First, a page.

Recently, we have witnessed an explosion in the variety and popularity of mobile and ubiquitous computing devices such as smartphones, tablets, whiteboards, tabletops, and game consoles. Traditional cross-device interaction has been accomplished through sending files or documents from one device to another, using available on-device tools to show or use the document. However, this 'basic' cross-device operation does not support moving a complex work context from one device to another seamlessly. In the third wave of ACC research, researchers have thus proposed that ACC can help manage this complexity by using the notion of a device-agnostic activity to bundle together resources accessible across multiple devices and facilitate configuration of these device ecosystems to suit the needs of specific real-world activities.
The ReticularSpaces system4 (Figure 8) suggests a uniform user interface across multiple interactive surfaces (tablet, wall, tabletop) that allows users to access and collaborate on shared resources, organized into activities. For example, during a software development stand-up meeting, all requirement documentation, software architecture descriptions, and source code for a particular feature under review are available across all devices. Similarly, the ActivitySpace8 system allows users to synchronize files across tablets, smartphones, and desktop devices by using the notion of an activity as the means for switching among different collections of content. Finally, the electronic laboratory bench (eLabBench)21 (Figure 7) provides an example of how resources for a biology experiment can be bundled together and made accessible on an interactive lab bench during experimental work inside the lab.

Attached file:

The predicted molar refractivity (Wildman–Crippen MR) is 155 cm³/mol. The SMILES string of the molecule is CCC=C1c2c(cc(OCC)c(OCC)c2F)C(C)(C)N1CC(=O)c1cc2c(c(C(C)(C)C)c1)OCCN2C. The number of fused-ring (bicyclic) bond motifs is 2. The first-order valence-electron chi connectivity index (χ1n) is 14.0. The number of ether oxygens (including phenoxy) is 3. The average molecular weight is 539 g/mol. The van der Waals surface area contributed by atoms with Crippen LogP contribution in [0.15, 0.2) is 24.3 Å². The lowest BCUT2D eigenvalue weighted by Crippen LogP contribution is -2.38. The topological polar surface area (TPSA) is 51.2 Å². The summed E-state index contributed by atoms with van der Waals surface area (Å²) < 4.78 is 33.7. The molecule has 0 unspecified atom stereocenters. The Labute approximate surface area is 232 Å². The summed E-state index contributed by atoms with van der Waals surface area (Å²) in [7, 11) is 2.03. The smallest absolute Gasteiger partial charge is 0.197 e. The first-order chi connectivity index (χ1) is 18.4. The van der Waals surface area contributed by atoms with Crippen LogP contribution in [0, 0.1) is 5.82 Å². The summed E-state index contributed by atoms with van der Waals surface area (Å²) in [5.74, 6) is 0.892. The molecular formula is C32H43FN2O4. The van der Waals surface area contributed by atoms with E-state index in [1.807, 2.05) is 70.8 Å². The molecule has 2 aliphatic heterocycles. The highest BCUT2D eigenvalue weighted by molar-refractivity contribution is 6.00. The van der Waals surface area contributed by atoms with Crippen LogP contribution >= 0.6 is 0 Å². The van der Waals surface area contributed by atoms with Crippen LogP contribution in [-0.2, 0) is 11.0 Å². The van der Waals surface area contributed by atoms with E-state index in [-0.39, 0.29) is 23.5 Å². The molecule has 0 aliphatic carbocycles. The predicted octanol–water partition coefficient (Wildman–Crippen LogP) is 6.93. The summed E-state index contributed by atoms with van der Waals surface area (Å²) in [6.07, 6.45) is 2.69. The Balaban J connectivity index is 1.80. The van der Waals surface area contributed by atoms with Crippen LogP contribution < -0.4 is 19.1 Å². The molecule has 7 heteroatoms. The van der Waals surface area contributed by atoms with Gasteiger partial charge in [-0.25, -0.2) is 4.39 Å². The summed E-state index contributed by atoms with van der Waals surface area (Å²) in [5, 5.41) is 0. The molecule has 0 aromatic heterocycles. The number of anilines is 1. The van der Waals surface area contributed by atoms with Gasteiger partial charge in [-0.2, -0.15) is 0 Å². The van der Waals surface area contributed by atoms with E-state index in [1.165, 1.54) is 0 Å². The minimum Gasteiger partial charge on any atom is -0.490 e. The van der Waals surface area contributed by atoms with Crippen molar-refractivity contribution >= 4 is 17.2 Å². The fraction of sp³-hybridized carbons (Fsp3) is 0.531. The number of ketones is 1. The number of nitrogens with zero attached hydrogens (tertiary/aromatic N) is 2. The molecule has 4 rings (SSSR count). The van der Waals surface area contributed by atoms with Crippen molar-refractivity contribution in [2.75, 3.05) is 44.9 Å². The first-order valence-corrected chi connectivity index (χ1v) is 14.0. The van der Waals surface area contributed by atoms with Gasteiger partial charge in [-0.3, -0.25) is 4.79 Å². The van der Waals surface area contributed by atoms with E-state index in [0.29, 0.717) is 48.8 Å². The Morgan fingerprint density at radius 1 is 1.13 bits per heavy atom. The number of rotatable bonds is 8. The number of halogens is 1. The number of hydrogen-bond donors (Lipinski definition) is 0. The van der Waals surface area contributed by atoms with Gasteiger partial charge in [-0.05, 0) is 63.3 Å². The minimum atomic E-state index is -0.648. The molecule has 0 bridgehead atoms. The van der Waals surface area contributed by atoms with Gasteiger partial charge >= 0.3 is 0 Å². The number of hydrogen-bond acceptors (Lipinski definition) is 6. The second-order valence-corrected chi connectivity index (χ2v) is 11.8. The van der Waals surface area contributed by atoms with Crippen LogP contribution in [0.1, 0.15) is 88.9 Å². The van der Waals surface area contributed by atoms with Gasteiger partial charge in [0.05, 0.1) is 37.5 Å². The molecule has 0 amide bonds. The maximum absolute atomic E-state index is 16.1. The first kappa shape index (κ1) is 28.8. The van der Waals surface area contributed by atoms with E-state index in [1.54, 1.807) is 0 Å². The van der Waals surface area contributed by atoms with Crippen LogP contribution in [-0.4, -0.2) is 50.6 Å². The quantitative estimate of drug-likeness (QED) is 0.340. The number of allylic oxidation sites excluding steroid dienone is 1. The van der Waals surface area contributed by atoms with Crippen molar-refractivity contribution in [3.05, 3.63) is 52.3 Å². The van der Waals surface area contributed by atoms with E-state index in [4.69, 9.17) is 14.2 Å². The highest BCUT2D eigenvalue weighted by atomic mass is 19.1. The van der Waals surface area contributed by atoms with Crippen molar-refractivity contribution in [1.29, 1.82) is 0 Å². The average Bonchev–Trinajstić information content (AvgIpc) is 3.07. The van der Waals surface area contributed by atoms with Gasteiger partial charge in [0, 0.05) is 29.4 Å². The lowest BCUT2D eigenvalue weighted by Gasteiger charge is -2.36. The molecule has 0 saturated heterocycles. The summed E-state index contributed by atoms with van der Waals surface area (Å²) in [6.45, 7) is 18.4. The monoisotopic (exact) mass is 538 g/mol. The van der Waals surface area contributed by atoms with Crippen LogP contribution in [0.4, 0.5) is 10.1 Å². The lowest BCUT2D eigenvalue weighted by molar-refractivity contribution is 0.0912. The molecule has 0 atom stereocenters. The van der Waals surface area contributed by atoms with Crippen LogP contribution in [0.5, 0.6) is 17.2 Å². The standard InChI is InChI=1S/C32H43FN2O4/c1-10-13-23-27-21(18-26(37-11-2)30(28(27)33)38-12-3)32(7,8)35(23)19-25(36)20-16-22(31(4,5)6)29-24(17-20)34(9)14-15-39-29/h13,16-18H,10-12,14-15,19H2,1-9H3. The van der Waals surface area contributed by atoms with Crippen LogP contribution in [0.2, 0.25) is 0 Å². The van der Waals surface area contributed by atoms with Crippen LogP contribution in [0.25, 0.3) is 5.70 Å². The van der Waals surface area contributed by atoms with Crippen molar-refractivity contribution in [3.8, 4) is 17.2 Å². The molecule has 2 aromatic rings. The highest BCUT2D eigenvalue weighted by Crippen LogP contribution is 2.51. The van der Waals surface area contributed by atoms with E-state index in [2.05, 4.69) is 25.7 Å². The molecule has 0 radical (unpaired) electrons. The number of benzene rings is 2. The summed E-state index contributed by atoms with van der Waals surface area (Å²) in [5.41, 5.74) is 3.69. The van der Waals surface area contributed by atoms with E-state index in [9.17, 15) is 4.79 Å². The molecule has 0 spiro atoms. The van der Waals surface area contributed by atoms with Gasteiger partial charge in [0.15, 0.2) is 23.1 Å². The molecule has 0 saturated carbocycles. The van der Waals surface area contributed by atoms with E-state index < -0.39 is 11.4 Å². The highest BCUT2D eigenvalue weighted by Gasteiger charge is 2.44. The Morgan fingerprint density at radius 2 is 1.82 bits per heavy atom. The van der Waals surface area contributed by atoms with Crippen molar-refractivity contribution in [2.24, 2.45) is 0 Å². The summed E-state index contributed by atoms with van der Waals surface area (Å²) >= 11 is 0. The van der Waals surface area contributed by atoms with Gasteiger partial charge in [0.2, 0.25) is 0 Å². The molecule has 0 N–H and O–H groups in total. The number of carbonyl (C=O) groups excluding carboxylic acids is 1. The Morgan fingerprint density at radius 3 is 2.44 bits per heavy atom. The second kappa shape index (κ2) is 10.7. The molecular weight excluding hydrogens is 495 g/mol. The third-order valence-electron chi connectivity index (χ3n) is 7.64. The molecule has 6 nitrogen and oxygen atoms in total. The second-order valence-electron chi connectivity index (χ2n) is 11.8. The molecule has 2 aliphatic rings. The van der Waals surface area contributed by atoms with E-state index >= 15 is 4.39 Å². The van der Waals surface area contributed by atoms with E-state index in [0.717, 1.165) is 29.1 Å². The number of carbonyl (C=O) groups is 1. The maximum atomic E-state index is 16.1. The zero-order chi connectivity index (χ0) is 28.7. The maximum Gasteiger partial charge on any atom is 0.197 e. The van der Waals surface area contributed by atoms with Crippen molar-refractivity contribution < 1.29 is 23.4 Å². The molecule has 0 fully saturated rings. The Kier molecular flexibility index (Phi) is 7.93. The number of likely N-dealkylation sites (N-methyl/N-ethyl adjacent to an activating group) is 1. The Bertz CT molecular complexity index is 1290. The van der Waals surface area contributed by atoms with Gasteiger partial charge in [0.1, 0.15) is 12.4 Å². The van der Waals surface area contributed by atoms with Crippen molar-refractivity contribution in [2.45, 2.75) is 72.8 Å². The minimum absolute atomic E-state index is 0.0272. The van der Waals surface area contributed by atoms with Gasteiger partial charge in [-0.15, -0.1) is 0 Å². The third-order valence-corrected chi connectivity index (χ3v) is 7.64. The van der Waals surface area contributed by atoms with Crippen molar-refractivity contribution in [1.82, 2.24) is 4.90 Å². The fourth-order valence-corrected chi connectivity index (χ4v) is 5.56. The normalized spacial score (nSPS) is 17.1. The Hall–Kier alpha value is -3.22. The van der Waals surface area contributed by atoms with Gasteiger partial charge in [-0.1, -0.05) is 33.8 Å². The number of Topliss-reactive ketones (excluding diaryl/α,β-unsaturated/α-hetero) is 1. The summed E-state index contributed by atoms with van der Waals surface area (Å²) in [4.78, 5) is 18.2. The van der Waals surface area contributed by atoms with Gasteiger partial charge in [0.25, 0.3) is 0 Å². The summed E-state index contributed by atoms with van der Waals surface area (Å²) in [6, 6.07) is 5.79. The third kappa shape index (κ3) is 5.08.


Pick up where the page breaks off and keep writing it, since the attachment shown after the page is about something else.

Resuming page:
Figure 7. The electronic laboratory workbench (eLabBench21).
Figure 8. ReticularSpaces: Collocated activity sharing across multiple devices in a smart space environment.4
Research on Activity-Centric Computing has been ongoing since the early 1980s and has achieved much in terms of demonstrating how support for multitasking, mobility, collaboration, and cross-device interaction can be incorporated into computing platforms as well as end-user applications across different domains. Based on a thorough review of 101 papers, we found that ACC has proposed conceptual and technological models to better support window management, file management, workflow management, distributed systems, interactive smart space technology, and cross-device/ubiquitous computing. As such, ACC as a research theme cuts across several computer science disciplines and offers a potentially valuable series of approaches for addressing the contemporary and significant problems of information fragmentation and information overload.
However, our review also revealed a set of limitations to ACC. First, most research has focused on end-user applications (45%) and user interface management (47%), and less on more basic technologies like how to incorporate ACC into operating systems, file management, distributed computing, and networking technologies. At the same time, the development of ACC applications presented in the research literature has been cumbersome exactly due to this lack of underlying technological support. Thus, more basic research on the lower-level technological components supporting ACC is needed—especially investigations of how support for ACC can be incorporated into or exposed by mainstream operating systems. As an example, one of the most pervasive examples of this kind of missing support from our literature review relates to the need for ACC systems to support suspension of the current activity and resumption of another. Because activity models are stateful, each activity must maintain state information in a persistent way, allowing the state of that activity to be saved (during suspension) and restored (during resumption) at a later time. Enabling a full-stack stateful activity management system has proven to be one of the major challenges in ACC since this requires access to detailed runtime state information spanning the entire computer stack; from end-user applications to the window manager's layout and on down to the underlying file, networking, and process-level state—information that is not readily available in contemporary operating systems (like Windows and macOS) nor from most applications.